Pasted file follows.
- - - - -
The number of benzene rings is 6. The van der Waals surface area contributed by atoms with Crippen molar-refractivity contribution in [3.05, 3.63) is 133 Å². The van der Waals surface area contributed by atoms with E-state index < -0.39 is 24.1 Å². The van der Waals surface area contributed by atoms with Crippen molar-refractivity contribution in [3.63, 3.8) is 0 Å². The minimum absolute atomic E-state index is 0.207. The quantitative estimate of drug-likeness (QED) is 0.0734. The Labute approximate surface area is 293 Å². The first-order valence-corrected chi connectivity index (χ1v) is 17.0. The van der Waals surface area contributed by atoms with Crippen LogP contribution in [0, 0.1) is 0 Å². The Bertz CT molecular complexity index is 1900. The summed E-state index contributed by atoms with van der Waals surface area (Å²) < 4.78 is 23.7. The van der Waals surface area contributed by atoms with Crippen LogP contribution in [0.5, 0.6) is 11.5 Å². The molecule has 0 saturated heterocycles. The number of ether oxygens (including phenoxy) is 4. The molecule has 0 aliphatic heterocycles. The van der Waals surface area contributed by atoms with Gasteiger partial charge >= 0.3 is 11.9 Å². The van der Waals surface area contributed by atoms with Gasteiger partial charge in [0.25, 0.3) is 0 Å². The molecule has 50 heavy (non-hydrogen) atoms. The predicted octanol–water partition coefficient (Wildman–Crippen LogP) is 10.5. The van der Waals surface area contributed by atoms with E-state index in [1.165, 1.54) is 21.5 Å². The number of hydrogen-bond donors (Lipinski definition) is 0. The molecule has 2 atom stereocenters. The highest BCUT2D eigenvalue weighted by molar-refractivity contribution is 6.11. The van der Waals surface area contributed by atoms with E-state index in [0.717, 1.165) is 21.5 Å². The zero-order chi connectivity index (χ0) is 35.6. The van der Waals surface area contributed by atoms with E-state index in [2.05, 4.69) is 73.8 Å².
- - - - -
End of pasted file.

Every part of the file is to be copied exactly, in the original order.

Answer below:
The number of benzene rings is 6. The van der Waals surface area contributed by atoms with Crippen molar-refractivity contribution in [3.05, 3.63) is 133 Å². The van der Waals surface area contributed by atoms with E-state index < -0.39 is 24.1 Å². The van der Waals surface area contributed by atoms with Crippen molar-refractivity contribution in [3.63, 3.8) is 0 Å². The minimum absolute atomic E-state index is 0.207. The quantitative estimate of drug-likeness (QED) is 0.0734. The Labute approximate surface area is 293 Å². The first-order valence-corrected chi connectivity index (χ1v) is 17.0. The van der Waals surface area contributed by atoms with Crippen LogP contribution in [0, 0.1) is 0 Å². The Bertz CT molecular complexity index is 1900. The summed E-state index contributed by atoms with van der Waals surface area (Å²) < 4.78 is 23.7. The van der Waals surface area contributed by atoms with Crippen LogP contribution in [0.5, 0.6) is 11.5 Å². The molecule has 0 saturated heterocycles. The number of ether oxygens (including phenoxy) is 4. The molecule has 0 aliphatic heterocycles. The van der Waals surface area contributed by atoms with Gasteiger partial charge >= 0.3 is 11.9 Å². The van der Waals surface area contributed by atoms with Gasteiger partial charge in [0.25, 0.3) is 0 Å². The molecule has 50 heavy (non-hydrogen) atoms. The predicted octanol–water partition coefficient (Wildman–Crippen LogP) is 10.5. The van der Waals surface area contributed by atoms with E-state index in [1.165, 1.54) is 21.5 Å². The number of hydrogen-bond donors (Lipinski definition) is 0. The molecule has 2 atom stereocenters. The highest BCUT2D eigenvalue weighted by molar-refractivity contribution is 6.11. The van der Waals surface area contributed by atoms with E-state index in [0.717, 1.165) is 21.5 Å². The zero-order chi connectivity index (χ0) is 35.6. The van der Waals surface area contributed by atoms with E-state index in [2.05, 4.69) is 73.8 Å².